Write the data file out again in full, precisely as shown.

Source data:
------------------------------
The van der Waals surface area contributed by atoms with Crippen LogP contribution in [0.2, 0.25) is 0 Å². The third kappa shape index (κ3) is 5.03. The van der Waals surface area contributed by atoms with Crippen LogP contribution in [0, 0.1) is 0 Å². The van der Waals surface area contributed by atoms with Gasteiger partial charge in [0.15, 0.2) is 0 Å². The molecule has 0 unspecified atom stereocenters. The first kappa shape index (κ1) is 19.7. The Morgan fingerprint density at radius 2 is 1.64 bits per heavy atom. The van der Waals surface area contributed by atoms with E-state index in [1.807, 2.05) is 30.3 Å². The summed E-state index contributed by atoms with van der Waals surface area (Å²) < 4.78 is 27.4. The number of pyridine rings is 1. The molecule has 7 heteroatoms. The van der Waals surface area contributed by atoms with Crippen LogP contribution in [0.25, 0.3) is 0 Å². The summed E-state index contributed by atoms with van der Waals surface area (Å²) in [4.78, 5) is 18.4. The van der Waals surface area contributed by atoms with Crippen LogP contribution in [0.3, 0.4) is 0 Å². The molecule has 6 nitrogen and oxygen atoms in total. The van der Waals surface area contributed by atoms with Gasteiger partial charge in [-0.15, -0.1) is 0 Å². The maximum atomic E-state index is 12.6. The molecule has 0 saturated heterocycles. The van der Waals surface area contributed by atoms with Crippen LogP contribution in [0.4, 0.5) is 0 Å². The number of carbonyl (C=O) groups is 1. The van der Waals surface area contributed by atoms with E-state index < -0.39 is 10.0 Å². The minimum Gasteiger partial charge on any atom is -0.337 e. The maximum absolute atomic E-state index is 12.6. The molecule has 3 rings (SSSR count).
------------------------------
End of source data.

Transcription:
The van der Waals surface area contributed by atoms with Crippen LogP contribution in [0.2, 0.25) is 0 Å². The third kappa shape index (κ3) is 5.03. The van der Waals surface area contributed by atoms with Crippen LogP contribution in [0, 0.1) is 0 Å². The van der Waals surface area contributed by atoms with Gasteiger partial charge in [0.15, 0.2) is 0 Å². The molecule has 0 unspecified atom stereocenters. The first kappa shape index (κ1) is 19.7. The Morgan fingerprint density at radius 2 is 1.64 bits per heavy atom. The van der Waals surface area contributed by atoms with E-state index in [1.807, 2.05) is 30.3 Å². The summed E-state index contributed by atoms with van der Waals surface area (Å²) < 4.78 is 27.4. The number of pyridine rings is 1. The molecule has 7 heteroatoms. The van der Waals surface area contributed by atoms with Crippen LogP contribution in [0.25, 0.3) is 0 Å². The summed E-state index contributed by atoms with van der Waals surface area (Å²) in [4.78, 5) is 18.4. The van der Waals surface area contributed by atoms with Crippen LogP contribution in [0.3, 0.4) is 0 Å². The molecule has 6 nitrogen and oxygen atoms in total. The van der Waals surface area contributed by atoms with Gasteiger partial charge in [-0.15, -0.1) is 0 Å². The maximum atomic E-state index is 12.6. The molecule has 0 saturated heterocycles. The van der Waals surface area contributed by atoms with Crippen LogP contribution in [0.4, 0.5) is 0 Å². The number of carbonyl (C=O) groups is 1. The van der Waals surface area contributed by atoms with E-state index < -0.39 is 10.0 Å². The minimum Gasteiger partial charge on any atom is -0.337 e. The maximum absolute atomic E-state index is 12.6. The molecule has 3 rings (SSSR count).